Deliverability Dilemmas Solved: Will Moving to a New IP Address Fix Our Sender Reputation?
Q: Our sender reputation is pretty bad. I know we need to make changes to our email program, but are we better off just moving to a clean IP address to get out from under the mess we've made?
A: It sounds so logical and works in so many other areas: When things are going badly, make a fresh start. Unfortunately, in the world of email reputation and deliverability, there are no fresh starts. Why? Well, the reason reputation metrics are so important is that they help ISPs differentiate your email from spammers.
New IP addresses don’t have any reputation “credit,” so they're viewed with suspicion because most of the time they really are the sources of the worst kind of spam … and not a marketer trying to make a fresh start. ISPs don’t have the time or inclination to figure out the difference. Besides, if you don’t address the practices that got you that bad reputation, you’ll never improve your deliverability on any IP address. In summary, changing to a new IP address is going to make a bad situation much, much worse.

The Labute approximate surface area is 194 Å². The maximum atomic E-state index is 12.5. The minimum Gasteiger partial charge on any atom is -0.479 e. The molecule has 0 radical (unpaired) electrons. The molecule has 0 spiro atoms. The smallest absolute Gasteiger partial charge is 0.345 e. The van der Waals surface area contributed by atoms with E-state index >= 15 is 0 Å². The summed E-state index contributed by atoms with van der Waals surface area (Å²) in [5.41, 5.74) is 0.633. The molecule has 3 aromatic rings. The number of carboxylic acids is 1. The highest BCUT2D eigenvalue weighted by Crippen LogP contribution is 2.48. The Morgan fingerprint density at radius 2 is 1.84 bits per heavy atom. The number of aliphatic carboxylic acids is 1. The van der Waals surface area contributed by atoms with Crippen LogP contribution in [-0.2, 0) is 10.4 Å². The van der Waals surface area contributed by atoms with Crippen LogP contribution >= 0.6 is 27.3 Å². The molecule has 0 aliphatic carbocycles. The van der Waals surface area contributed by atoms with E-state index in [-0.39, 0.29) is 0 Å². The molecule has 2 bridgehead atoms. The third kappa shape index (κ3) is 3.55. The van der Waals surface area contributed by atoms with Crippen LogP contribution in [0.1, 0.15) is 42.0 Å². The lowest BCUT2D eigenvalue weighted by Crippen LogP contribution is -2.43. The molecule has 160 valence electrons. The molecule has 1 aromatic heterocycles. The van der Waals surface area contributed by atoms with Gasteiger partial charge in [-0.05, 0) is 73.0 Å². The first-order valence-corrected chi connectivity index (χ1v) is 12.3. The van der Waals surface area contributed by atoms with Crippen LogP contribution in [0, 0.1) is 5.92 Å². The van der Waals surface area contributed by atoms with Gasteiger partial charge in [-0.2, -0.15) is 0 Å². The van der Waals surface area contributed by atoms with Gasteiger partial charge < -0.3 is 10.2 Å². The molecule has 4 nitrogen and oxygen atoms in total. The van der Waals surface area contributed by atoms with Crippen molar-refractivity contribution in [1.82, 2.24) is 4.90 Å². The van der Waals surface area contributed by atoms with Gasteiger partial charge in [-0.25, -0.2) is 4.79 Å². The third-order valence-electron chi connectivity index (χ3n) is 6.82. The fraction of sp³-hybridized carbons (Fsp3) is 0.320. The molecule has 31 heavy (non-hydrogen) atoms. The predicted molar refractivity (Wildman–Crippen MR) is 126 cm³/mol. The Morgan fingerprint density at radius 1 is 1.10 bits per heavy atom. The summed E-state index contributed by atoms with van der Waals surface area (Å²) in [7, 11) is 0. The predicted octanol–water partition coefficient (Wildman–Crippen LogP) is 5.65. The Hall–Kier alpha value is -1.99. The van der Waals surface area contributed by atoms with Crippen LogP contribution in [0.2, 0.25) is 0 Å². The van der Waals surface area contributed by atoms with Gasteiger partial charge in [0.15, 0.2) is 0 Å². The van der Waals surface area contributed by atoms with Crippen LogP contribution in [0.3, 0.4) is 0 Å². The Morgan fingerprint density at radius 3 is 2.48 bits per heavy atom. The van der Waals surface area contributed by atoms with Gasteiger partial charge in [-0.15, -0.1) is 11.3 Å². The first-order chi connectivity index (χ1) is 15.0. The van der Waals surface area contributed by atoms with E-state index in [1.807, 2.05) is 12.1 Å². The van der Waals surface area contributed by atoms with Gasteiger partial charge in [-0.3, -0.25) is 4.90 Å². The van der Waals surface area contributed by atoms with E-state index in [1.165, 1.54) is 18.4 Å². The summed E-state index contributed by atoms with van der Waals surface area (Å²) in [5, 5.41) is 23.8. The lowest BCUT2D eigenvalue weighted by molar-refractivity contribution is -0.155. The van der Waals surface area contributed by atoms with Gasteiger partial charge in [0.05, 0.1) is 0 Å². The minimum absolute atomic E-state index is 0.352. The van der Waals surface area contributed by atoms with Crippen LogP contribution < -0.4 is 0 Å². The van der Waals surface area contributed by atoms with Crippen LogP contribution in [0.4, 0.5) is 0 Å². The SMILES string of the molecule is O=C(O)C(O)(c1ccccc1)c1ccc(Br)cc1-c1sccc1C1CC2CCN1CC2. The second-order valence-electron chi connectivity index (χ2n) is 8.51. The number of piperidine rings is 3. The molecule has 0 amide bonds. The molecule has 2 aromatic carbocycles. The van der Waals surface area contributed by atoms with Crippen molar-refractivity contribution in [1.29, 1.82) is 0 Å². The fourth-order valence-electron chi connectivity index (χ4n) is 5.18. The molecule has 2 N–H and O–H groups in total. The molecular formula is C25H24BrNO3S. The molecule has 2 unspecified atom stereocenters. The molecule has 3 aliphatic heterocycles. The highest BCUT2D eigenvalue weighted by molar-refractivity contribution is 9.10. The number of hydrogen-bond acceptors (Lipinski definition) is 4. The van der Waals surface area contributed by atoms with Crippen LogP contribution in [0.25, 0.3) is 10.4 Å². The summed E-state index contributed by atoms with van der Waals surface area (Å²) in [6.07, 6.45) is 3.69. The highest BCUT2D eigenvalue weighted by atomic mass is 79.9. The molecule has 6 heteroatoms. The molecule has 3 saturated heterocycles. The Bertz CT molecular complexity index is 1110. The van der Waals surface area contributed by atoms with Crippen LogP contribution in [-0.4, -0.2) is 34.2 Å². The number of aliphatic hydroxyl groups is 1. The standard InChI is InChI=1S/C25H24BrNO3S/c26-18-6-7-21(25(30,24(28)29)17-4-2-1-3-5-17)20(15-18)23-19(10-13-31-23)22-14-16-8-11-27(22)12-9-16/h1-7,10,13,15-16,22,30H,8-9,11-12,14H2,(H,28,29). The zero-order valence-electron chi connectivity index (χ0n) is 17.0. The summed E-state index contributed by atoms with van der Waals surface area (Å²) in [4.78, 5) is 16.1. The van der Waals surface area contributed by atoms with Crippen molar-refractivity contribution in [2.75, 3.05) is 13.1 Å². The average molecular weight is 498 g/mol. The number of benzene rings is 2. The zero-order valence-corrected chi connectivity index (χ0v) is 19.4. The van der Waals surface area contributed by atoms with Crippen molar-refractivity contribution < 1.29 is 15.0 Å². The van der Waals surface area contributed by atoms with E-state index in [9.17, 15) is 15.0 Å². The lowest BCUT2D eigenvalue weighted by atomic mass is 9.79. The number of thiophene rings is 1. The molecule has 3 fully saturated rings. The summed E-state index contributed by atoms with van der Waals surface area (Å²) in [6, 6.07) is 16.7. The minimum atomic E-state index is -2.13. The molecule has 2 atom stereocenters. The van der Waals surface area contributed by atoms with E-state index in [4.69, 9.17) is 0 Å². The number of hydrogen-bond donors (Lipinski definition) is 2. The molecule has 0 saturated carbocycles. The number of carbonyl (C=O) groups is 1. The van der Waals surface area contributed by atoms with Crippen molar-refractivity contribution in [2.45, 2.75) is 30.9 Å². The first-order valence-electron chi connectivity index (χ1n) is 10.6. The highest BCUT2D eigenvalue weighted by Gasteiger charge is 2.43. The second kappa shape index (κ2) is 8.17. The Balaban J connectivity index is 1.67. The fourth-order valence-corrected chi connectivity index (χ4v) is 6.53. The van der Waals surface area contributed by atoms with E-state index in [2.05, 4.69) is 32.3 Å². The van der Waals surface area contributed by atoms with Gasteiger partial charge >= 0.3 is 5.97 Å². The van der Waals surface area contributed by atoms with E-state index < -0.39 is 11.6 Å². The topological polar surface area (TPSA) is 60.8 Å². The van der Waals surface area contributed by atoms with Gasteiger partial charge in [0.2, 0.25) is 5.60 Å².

So, how does one improve sender reputation? Rather than making a fresh start, I recommend going back to basics. Here are six steps that'll improve your reputation; it won’t happen overnight, but you'll see better deliverability in the long run.
1. Get your infrastructure in order. A properly configured infrastructure is the first clue an ISP has that the incoming mail is legitimate. Are your Domain Name System (DNS) and HELO settings properly configured? Some ISPs block for reverse DNS or HELO failures. Is your sending domain set up to receive as well as send mail? It doesn’t have to be the same server, but you must have valid MX records for that domain.